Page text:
About ten years ago, my wife Kelly and I saw the world premiere of a play at the Alley Theater called Gruesome Playground Injuries. Written by Rajiv Joseph, it was billed as a dark comedy and at least in my eyes, turned out more dark than comedy. The play's protagonists, Doug and Kayleen, are not so much in love as mystically connected--magnetized by how the pain they experience keeps bringing them back together. They recognize themselves in each other's ongoing, tragic stories. The two first meet in the nurse's office at their elementary school. Kayleen's been stricken by a stomach ache that's becoming persistent, and Doug, a self-destructive daredevil, has been sent there after riding his bike off the roof of the school.
The play then follows the scarred and star-crossed pair over the next three decades in a non-linear fashion as their lives continue to intersect in a mental institution, a funeral parlor, an ice rink, a rehab clinic, and assorted hospital rooms. Sometimes these encounters are because of injury, often due to their own self-destructive tendencies, but seemingly always as a result of common heartbreak. The main theme of the play is that pain has a way of stopping time for a brief moment and binding us to one another.
And it does, doesn't it? My friend Mark Stolaroff ripped his leg open on a sprinkler head in my backyard while we were playing football when we were about nine. We?re still friends. In fact, when I look back at it, all of my own gruesome ?playground? injuries - the bad scar on my knee I got when I was playing with my cousins and I slid to catch a fly ball and landed on a broken bottle; the concussion I received at age twelve while racing bikes with my brother, and I flew helmet-less over the handlebars and onto the street; the broken nose I sustained as a teenager in a racquetball game with another life-long friend - they all brought me closer to someone.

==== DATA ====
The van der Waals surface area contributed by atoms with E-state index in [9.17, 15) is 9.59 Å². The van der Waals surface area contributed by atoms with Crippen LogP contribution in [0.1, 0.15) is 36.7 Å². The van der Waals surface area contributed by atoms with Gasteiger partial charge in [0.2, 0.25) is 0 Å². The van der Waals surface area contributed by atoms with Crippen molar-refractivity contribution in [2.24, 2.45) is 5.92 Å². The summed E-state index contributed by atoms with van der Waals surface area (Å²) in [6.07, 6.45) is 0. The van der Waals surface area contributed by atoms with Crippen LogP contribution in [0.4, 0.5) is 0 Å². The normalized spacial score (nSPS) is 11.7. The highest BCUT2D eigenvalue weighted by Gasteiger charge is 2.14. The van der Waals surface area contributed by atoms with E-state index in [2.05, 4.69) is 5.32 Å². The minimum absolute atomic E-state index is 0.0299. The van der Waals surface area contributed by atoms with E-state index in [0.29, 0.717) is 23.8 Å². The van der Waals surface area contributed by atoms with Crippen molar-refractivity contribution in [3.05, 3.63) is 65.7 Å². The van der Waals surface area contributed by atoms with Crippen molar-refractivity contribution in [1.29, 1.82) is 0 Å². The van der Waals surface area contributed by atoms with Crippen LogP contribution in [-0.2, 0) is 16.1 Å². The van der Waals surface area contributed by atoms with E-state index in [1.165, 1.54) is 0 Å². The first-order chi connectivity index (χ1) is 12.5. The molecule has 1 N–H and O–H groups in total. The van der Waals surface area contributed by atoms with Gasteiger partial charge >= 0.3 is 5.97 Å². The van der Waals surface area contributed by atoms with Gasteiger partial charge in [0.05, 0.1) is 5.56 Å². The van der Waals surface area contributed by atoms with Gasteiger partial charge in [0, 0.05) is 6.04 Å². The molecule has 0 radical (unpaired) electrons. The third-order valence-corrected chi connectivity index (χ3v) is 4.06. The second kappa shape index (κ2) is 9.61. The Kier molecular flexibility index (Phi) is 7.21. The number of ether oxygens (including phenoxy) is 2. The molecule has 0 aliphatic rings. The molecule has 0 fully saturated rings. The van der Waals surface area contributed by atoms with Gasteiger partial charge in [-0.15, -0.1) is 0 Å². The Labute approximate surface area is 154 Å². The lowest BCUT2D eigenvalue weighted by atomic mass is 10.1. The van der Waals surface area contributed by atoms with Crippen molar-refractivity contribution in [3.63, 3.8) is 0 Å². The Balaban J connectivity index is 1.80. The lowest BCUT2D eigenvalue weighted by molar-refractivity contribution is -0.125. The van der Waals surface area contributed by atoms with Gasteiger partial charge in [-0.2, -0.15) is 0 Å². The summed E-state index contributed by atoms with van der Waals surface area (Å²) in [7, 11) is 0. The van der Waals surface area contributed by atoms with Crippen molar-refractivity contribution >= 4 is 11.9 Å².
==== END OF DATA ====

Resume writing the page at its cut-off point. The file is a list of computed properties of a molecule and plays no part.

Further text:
The way Rajiv Joseph's play was written and the way Alley Theater presented it, the concept of the binding power of suffering was a bit too overt and graphic, but it did effectively drive home the idea that as human beings, we?re all just accidents waiting to happen. As our church's former pastor Bill Turner once put it so disarmingly in one of his sermons, ?Brothers and sisters,? he said, ?we live in a place where trouble can find us.?
While I?m firmly in the camp that says God doesn't cause the accidents and injuries we experience, it's still hard for us not to surface the question, ?Why does God allow these things to happen?? I realize I?m treading on some difficult terrain here, and I?m not dismissive of the question. We must wrestle with it. In the end, I suspect this may not quite be the right question to ask either. We might as well ask why we?re even alive and running around at all in this dangerous playground we call our lives.
Not long ago, we held a memorial service for Jean Unger at our church. Jean taught Sunday School to kindergarteners for half a century. She rarely missed a Sunday when she was in town. In fact, the only such Sunday anyone remembers she ever missed was on the weekend her son was involved in a terrible car accident that took his life. Jean's husband, John, an equally remarkable and faithful man, later wrote this line in a poem about their family's pain in which he addressed his friends, his church, and the sanctification and binding power of suffering:
?God,? John wrote, ?held us in your arms.?
This past Sunday, our church sang the hymn, How Firm a Foundation.No one is completely sure who wrote the words to it, but whoever the person was, their lyrics echo the Gospel story and suggest that God is more than capable of doing something powerful with the troubles that find us. The song tells us that though it's reasonable to want to avoid suffering, it's also undeniable that God can and does sanctify our pain.
It might be a bad scar on one's knee from the playground that creates a beautiful friendship. It might be a mystical connection with a kindred spirit that somehow arises in a hospital room or rehab clinic. Or it might be in the life-long embrace of friends after an unspeakable loss. Of the firm foundation our faith provides to us in difficult times, the unknown hymn lyricist poetically put it this way:
?I will be with you, your troubles to bless
And sanctify to you your deepest distress.